It would be much shorter to list the genres that Red Giant Project doesn’t incorporate than the ones that they do. The core group of Blues Americana singer Shane Hall, lyricist Burkey, and producer Matt Madonna unite not only their musical talents but also an impressive roster of other artists. “The music goes everywhere from Lo-Fi to Neo-Soul to Jazz, Acid Jazz, all the way to Bass Music, Trap, Dubstep, all that grimier stuff. You have the beautiful musical aspect of it and also rappers that add a grittier element. Or we decide to do a New age Dubstep Trap song with a rapper,” says Burkey. These ideas can be heard on the group’s debut, self-titled album and is available now.
A red giant is a star glowing at its brightest, and that name evokes the skill of the musicians in the group as well as the beauty of the music. “It’s a very loose but intentional ship we’re sailing, and it’s going to be fun to watch and experience. Plus, we’re going to create tons of music that hopefully can be a part of people’s lives and special moments in their lives,” says Hall. The project was born when Burkey met producer Matt Madonna and recognized an instant symbiosis. “We got pretty motivated by one another and we started reaching out. When people heard his production, everybody was intrigued and like, ‘I got something for this.’” Madonna, a devotee of David Tipper’s work, was excited by a project without genre boundaries. Shane Hall joined, rounding out the core trio with his vocals, guitar, and songwriting.
Burkey remembers finding a focus for the project. “I said, ‘What’s the intention, man?’ What’s the narrative?’ Shane said ‘Beauty man, we’re here to make beauty.” Hall and Burkey had both recently become fathers to daughters and that drove their quest for beauty. “I’m really a different person since I had my daughter. Being selfless is what led to this project, and writing in an altruistic way with deeper aphorisms and universal truths that everyone could relate to — that happened organically,” says Burkey. Their song, “For You” promises lifelong support for their young girls. The music fades out to a sample of the girls singing, and they’ve closed festival sets with the song. “It’s like the best ending to any show ever,” Hall says.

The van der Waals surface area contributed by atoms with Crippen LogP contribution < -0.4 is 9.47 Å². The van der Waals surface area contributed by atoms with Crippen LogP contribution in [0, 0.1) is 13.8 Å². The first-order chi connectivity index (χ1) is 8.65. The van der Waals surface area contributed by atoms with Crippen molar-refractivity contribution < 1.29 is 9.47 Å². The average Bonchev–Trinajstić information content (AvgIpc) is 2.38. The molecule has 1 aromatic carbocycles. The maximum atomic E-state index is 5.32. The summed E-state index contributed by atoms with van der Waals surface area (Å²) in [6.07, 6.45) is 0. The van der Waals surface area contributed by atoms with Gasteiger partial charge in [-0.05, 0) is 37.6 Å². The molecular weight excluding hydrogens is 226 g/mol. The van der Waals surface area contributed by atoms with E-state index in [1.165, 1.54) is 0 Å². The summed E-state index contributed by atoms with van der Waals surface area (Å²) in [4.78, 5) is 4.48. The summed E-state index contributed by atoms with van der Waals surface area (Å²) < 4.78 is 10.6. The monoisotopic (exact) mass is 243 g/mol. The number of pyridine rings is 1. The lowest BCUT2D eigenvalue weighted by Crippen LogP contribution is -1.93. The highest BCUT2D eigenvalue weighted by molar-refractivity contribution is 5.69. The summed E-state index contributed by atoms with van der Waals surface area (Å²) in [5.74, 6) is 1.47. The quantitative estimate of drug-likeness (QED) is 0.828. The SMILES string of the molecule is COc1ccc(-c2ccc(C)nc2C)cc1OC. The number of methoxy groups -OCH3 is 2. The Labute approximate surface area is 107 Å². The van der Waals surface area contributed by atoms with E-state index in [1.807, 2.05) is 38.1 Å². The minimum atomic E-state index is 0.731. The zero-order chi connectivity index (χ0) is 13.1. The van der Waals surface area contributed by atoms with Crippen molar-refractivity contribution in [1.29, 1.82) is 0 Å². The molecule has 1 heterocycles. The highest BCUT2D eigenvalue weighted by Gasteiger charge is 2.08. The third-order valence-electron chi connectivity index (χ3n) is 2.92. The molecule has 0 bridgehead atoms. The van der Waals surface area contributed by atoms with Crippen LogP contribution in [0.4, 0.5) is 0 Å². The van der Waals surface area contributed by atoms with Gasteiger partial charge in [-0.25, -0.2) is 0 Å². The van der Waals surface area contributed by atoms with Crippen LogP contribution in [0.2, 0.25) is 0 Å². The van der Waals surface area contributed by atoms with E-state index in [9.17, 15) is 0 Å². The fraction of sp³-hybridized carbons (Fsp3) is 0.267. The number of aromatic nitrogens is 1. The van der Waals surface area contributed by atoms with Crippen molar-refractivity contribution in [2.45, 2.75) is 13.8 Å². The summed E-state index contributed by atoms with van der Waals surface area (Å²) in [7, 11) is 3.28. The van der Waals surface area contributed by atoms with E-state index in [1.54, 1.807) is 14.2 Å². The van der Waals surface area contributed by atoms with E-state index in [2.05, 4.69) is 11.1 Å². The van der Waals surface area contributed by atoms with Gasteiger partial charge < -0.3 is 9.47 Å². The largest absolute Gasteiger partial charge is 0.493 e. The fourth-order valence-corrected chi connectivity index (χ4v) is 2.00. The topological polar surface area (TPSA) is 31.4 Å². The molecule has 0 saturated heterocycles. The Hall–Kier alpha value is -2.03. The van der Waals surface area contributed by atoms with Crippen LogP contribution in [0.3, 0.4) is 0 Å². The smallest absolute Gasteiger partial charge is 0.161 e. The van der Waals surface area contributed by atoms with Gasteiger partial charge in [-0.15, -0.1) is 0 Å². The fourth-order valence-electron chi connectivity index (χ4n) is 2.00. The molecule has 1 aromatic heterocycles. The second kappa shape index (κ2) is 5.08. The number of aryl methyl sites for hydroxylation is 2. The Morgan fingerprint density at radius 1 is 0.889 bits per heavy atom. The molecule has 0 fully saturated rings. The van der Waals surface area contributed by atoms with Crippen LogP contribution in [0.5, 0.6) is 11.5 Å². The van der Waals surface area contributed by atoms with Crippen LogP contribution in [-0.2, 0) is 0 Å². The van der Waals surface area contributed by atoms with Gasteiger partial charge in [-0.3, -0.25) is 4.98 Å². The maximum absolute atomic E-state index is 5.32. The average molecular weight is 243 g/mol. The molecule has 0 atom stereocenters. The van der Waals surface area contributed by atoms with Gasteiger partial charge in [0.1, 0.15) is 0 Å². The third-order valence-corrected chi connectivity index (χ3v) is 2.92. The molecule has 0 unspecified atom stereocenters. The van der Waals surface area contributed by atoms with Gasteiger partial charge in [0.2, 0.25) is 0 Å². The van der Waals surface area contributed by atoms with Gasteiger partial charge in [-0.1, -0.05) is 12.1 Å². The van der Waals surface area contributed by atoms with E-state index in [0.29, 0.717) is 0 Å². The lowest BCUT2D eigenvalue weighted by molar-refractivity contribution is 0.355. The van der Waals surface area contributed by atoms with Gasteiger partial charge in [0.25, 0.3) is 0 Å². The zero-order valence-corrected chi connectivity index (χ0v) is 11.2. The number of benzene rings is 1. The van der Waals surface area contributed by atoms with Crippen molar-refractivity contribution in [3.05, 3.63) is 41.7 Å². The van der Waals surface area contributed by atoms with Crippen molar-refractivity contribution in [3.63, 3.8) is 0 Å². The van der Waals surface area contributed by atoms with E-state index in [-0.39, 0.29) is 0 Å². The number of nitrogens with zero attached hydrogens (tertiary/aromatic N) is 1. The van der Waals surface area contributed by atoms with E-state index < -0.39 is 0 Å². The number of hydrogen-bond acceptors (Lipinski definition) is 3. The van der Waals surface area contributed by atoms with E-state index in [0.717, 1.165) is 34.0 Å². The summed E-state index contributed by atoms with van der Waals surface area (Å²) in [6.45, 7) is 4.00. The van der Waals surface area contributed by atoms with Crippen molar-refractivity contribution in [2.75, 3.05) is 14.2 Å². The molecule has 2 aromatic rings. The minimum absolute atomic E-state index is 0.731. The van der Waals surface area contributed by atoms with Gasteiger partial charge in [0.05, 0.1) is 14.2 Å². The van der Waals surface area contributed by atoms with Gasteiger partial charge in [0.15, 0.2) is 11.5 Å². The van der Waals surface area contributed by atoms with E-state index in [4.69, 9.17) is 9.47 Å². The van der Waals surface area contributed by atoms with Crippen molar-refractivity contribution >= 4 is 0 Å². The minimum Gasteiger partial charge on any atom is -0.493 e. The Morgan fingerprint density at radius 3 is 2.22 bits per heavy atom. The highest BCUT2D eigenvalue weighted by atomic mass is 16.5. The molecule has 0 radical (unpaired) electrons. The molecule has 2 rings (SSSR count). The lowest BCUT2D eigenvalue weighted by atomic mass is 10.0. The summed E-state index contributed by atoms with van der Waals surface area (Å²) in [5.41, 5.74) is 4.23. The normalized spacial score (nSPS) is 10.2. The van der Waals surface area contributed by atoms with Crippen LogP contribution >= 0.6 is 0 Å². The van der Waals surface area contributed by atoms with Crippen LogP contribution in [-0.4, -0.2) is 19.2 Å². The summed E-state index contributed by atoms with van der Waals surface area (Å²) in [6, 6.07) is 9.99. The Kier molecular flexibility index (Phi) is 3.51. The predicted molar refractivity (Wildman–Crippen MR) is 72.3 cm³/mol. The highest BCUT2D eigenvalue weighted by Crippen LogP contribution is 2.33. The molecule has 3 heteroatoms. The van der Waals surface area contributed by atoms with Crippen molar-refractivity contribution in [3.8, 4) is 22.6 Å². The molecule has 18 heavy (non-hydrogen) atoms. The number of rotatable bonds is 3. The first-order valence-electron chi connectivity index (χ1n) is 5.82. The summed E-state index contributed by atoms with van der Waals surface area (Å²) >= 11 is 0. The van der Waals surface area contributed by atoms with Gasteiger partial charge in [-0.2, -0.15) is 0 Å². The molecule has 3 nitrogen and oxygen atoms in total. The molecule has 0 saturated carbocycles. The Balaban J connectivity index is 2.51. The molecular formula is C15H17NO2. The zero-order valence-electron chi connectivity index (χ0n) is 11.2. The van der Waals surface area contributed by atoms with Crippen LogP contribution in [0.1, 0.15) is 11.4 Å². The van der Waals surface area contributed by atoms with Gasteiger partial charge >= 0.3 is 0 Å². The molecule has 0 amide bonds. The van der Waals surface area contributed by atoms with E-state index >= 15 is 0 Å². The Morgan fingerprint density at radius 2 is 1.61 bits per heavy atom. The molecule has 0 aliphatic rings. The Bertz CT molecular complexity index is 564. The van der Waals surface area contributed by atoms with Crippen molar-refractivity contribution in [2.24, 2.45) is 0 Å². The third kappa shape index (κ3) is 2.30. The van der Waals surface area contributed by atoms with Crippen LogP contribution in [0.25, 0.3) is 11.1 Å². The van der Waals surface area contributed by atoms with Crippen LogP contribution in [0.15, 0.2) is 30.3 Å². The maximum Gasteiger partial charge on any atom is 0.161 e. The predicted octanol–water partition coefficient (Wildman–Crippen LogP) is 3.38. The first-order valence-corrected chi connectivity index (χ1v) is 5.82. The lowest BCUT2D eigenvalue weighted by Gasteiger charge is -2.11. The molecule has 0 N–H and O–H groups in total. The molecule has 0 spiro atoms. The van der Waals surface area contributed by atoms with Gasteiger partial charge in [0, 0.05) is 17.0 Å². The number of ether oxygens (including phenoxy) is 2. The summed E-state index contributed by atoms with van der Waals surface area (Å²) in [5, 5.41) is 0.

Red Giant Project thrives in live shows, especially festivals. Onstage, they show off some of their instrumental weapons including John Avery on tenor sax, Tah Rei who plays a vast assortment of unique instruments including the Piccadilly baritone sax, various clarinets, and the Theremin. Plus when available, Rolling Stones’ sax player Karl Denson who’s also featured throughout the recorded album will join in on the live show. All the sounds and voices of Red Giant Project hold their own while blending in immaculate sound production.
At their shows, they can play up to 90-minute sets without breaks, making the performance a true experience. The sound starts off psychedelic and then takes off for other realms. “These bass producers are so good at mixing their audio files, they can have a key chain dropping in the left upper corner underneath what sounds like a bunch of rocks rolling down a mountain. And it’s all going to clear up and suck away when Shane goes to drop this beautiful guitar melody before we have the horns and Theremin and all that come in with the waves and the snare,” Burkey describes.
He adds that he was humbly floored by early responses to the band’s shows. He remembers a time they performed live for the 3rd time and before they had much of an online presence, didn’t even have a banner up with their name. He came home to 60 messages from attendees who’d sought them out on Instagram. “It was an organic response. And it was from love and it ended with the ultimate love. The experience ended with the love that we had when we wrote these songs for the people who we were dedicating them to.”